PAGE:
There are different types of wireless connections but Bluetooth is still the king. However, the various Bluetooth versions do not simply determine the sound quality of our wireless headphones. And with each progress, each version has given us an easier listening experience. Ultimately, sound quality is determined by a combination of factors such as Bluetooth profiles, codecs and classes.
Hopefully, with a little help from this guide, these concepts become a little more meaningful now. Whether it’s for gaming, watching TV, workout or listening to any casual with your true wireless headphones, you can now figure out if you should upgrade to Bluetooth 5.
Did you find our guide helpful? If you would like to share your thoughts on the information we have discussed here, please send us a message in the comments. We’d love to hear from you!
Bluetooth 4 or Bluetooth 5: Which version do you choose?
The first Bluetooth-enabled stereo headphones were introduced in 2004. But it did not become a viable option for wired headphones. This was exactly the time Bluetooth 4 was released.
Bluetooth 5, on the other hand, was not released until 2016. This means that you are currently using headphones equipped with some version of Bluetooth 4.
Moreover, you can refer to this table to know the difference between the two.
|Factors||Bluetooth 4||Bluetooth 5|
|Speed||Supports around 1mbps||2x faster and supports around 2mbps|
|Range||Up to 10m indoors||Up to 40m indoors|
|Compatibility||Good for any phone models||Can work with any phones but best for newer phone models|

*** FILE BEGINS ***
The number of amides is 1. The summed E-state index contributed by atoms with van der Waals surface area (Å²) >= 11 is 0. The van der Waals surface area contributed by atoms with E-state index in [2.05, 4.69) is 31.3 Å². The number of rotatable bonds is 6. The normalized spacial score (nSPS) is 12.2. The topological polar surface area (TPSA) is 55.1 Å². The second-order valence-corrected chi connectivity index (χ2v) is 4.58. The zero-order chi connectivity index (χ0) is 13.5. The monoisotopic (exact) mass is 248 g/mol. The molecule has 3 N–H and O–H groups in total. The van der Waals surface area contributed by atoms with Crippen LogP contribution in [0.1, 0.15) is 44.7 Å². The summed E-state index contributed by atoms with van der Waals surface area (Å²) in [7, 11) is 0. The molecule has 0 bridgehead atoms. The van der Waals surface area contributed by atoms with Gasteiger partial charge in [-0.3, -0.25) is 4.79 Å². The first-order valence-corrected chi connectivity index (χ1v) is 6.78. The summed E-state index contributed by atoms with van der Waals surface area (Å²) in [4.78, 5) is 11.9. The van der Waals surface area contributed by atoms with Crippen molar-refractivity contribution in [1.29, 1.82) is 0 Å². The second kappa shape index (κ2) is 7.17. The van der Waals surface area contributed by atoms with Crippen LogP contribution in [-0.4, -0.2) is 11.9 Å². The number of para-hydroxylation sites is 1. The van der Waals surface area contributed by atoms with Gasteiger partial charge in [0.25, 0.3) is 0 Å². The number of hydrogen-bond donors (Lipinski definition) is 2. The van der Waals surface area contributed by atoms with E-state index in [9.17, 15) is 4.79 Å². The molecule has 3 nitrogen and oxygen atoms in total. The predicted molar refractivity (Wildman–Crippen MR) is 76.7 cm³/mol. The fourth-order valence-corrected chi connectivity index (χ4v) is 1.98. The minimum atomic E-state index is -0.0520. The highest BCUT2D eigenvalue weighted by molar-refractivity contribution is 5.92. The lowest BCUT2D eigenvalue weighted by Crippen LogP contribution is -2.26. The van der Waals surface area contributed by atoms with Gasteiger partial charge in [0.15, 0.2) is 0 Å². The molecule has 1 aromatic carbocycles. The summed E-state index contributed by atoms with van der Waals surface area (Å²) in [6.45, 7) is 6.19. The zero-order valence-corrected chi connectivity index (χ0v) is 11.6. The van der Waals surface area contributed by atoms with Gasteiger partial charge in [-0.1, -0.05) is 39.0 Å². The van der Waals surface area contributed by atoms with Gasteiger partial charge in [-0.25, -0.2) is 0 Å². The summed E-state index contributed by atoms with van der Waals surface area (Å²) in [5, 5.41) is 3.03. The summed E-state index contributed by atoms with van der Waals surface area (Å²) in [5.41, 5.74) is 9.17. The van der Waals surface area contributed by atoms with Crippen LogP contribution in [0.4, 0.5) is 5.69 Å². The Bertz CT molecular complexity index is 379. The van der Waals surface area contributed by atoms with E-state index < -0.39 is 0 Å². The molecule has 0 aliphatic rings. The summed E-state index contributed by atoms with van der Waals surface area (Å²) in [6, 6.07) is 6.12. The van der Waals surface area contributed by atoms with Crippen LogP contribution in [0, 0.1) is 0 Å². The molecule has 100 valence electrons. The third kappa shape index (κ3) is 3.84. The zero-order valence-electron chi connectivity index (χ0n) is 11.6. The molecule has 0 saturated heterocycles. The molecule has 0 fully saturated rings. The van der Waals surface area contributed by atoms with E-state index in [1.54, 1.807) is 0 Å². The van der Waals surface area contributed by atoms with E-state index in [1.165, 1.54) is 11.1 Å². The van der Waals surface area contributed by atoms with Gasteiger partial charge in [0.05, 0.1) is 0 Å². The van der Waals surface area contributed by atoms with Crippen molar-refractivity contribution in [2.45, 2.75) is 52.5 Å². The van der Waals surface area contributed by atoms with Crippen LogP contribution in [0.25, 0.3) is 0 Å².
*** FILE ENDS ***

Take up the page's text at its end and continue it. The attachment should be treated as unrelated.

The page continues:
(Galaxy S8 and up, or iPhone 8 and up)
When it comes to speed, the difference between Bluetooth 4 and 5 is the no-brainer. The former maximum speed is 1 Mbps, while the latter is 2 Mbps. High bandwidth allows low lag and fast data sharing with fast response time between devices.
Bluetooth 4 has a range of up to 60m (10m indoor), while Bluetooth 5 can maintain connections up to 240m (40m indoor). This is good news for increased connection range and high speed wireless headphones. It lets you enjoy your music over long distances with minimal audio dropout.
However, Bluetooth 5 is towards the back compatible with Bluetooth 4 devices. This means you can easily use a pair of Bluetooth 4.2 headphones with a 5.0 phone.
But, some new enhancements in Bluetooth 5 will not work with 4.2 devices. An example of this is the dual audio feature of Bluetooth 5. It allows you to connect two pairs of headphones with one phone. Or play music from one phone on two different speakers.
So, even if your audio device only supports 4.2, it’s best to go for the same version of headphones. And also if you have a Bluetooth 5 phone, and you want to get the most out of it, it’s best to upgrade your peripherals to Bluetooth 5 as well.
For reference, when connecting with Mac, remember that they use Bluetooth 5 on models 2019 and above. As for Windows 10 PC, it relies heavily on a Bluetooth adapter equipped with your device.
Compared to other Bluetooth versions, Bluetooth 5 has further improved this by increasing its data transmission speed and range. As a result, devices require less power to send and receive data, ultimately extending battery life. In contrast, Bluetooth 4 saw an improvement in power consumption. However, its performance still falls in the mid-high range.
Bluetooth 4 has a low message capacity of 37 octets and actual data payload is only 31 octets. In contrast, Bluetooth 5’s message capacity is 255 octets long. This means more efficient data transmission and also less transmission time.